Line a baking tray with paper and divide the crab meat into 4. Tightly pack with your hands into patties and set aside until sauce is ready.

Once the gin mixture has reduced, strain through a fine sieve into a glass bowl that you can set above simmering water. Set a small saucepan of water to simmer. Add the egg yolks to the reduced gin and whisk briskly for a few minutes to fully incorporate, then place over the simmering water. Whisk constantly and briskly until the sauce becomes light and fluffy, the colour will turn a pretty pale purple. It’ll take about 3 minutes. Remove from the heat and drizzle the olive oil into the mixture, whisking slowly for a few minutes until emulsified. Taste and season as needed. Set aside until salad is ready and you can grill the crab.

Spoon the mixture over the crab and place under a pre-heated grill for 2-3 minutes until toasted and brown.

Warm Pink Grapefruit, Zucchini and Buckwheat Salad
2/3 cup buckwheat
1 ½ cup water
½ tsp salt
Big pinch fresh black pepper
Olive oil
½ tsp mustard seeds
½ tsp cumin seeds
¼ tsp coriander seeds
1 clove garlic, minced
1 medium zucchini, diced
2/3 cup corn kernels
1 pink grapefruit, segmented and diced
1 tbsp tamari
2 silverbeet leaves, stripped and shredded
1 Avocado, sliced
Handful toasted almonds, roughly chopped
¼ of the pomegranate arils reserved from making the sabayon

Put the buckwheat, water, salt and pepper in a medium saucepan. Bring to the boil, then reduce to a simmer until the buckwheat is cooked, but still chewy, around 15 minutes. Fluff with a fork and set aside.

In a frypan, heat a splash of olive oil and fry the garlic until translucent. Add the cumin, mustard seeds and coriander seeds, stir well to coat in the oily garlic mix. Add the zucchini and corn kernels and cook for 5-10 minutes until the zucchini is soft. Take off the heat.

Stir through the cooked buckwheat, tamari, grapefruit pieces and silverbeet leaves.

Serve with sliced avocado, toasted almonds and the reserved pomegranate arils on top.

 Gently remove the crab with sabayon patties and serve alongside


Thursday, May 1, 2014

Beetroot and Coconut Gnocchi with Green Tea Butter Bean Sauce

For me, the easiest way to make sure I eat well and healthfully is to be prepared. And because I can be seriously lazy, or time-poor (or both), I like to do prep work lazily too. One of the easiest tricks is to just cook too much and you have immediate leftovers. Whenever Lance and I cook a roast (because usually the prep work is a team effort on roasts), I always roast more vegetables than we’ll eat, which I then will use for lunches to take to work. Given that I don’t peel any vegetables, only scrub them before roasting, it really is no extra effort at all. So when Sunday came around and we popped a roast on, I also roasted 2 large beetroot and set them aside to make this dish.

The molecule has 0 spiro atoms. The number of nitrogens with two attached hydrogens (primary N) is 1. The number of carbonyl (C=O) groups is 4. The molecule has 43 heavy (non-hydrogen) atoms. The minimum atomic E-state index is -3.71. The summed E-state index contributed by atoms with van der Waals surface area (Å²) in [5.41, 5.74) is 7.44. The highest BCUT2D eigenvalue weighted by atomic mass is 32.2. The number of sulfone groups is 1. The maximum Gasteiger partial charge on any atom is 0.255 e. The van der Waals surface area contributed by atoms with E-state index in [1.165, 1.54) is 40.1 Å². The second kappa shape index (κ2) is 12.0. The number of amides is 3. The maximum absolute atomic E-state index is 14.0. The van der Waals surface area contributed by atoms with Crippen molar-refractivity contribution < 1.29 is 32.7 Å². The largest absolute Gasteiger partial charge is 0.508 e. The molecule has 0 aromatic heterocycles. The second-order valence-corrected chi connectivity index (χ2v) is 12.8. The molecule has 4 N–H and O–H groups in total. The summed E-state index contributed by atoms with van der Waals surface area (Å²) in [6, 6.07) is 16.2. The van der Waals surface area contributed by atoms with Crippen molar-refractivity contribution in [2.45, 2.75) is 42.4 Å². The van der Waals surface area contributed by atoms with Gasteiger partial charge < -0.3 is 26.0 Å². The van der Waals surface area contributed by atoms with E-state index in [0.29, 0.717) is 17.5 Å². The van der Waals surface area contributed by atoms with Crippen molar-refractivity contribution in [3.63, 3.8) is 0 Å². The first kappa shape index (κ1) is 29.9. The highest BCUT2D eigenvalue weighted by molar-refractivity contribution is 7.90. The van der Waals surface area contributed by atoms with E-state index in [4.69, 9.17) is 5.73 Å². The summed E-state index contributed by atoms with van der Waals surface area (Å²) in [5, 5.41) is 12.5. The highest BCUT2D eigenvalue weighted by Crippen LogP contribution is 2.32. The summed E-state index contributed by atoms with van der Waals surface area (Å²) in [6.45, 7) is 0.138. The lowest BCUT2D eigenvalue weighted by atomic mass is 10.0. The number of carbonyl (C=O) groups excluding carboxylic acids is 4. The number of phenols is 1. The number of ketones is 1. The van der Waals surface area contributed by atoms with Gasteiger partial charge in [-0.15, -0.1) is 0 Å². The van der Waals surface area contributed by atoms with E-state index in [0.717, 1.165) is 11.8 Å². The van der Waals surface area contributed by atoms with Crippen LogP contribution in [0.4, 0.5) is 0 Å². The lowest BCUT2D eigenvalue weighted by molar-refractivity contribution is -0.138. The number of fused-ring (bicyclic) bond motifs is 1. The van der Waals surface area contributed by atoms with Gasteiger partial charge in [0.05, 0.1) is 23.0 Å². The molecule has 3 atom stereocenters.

You may remember my sweet potato and coconut gnocchi that was inspired by a dish I never ate at Solomon’s? Well, what we did eat was beetroot and coconut gnocchi, and that was amazing too. So I wanted to give that a go, as well, giving the flavours a Skamp twist. To be honest, these gnocchi were slightly too dry for my liking. I imagine they need either some egg, or perhaps just some oil added into the mixture to bind it better. The sweet potato texture didn’t require anything extra to hold their shape and the mouth feel was perfect. These were a touch dry, so next attempt I will add maybe 2 tbsp coconut oil to the beetroot mixture. Eating it with sauce took away the dryness, but it needed the sauce.
Seeing as the beetroot are really earthy, and I was going to add some leftover rosemary roasted lamb to the sauce, I decided to add caraway and rosemary to the gnocchi to enhance this rich earthiness and the flavour was unbelievable. For the sauce, I made a ‘creamy’ sauce out of butter beans and green tea, to add grassiness to the earthiness, with some fresh lemon and parsley to brighten the flavours up. Then added some peppery watercress and sweet bee pollen to garnish and round out the flavours even more. So. Good. To keep this vegan, you can omit the roast lamb (and bee pollen if that’s your deal). I tasted the sauce and some crumbs without the lamb and it didn’t need the meat.

Beetroot and Coconut Gnocchi with Green Tea Butter Bean Sauce
(serves 4)
2 large roasted beetroot
Coconut flour as necessary – I used 10 tbsp
½ tsp salt
½ tsp pepper
½ tsp caraway seeds
1 tsp fresh minced rosemary
Coconut oil for frying
1 tin butter beans, rinsed and drained
1 cup strong brewed green tea
2 shallots, diced
2 cloves garlic, minced
1 zucchini, finely sliced into rounds
Big handful parsley, roughly chopped
1 cup shredded cooked lamb
Salt and pepper to taste
Zest and juice of 1 lemon
Bee pollen and cress leaves to serve
Preheat the oven to 150C to keep the cooked gnocchi warm. Pop the kettle on. Brew a cup of green tea, allowing to steep for a good 5 minutes at least, to develop the flavour. Set aside until ready.
Put the beetroot into your food processor and pulse to break up. Add the salt, pepper, caraway seeds and rosemary, and process until smooth. One tablespoon at a time, add coconut flour and pulse to combine until it forms a dry-ish dough, similar texture to play dough.
Scoop teaspoonfuls and roll to form gnocchi shapes, put on a plate. Heat a frypan to medium and add a knob of coconut oil and allow to melt and heat. Add a handful of gnocchi at a time, fry for 3 minutes or so until ‘golden’ and then flip and cook the other side. Set on a plate and pop in the oven to keep warm. Repeat with all of the gnocchi.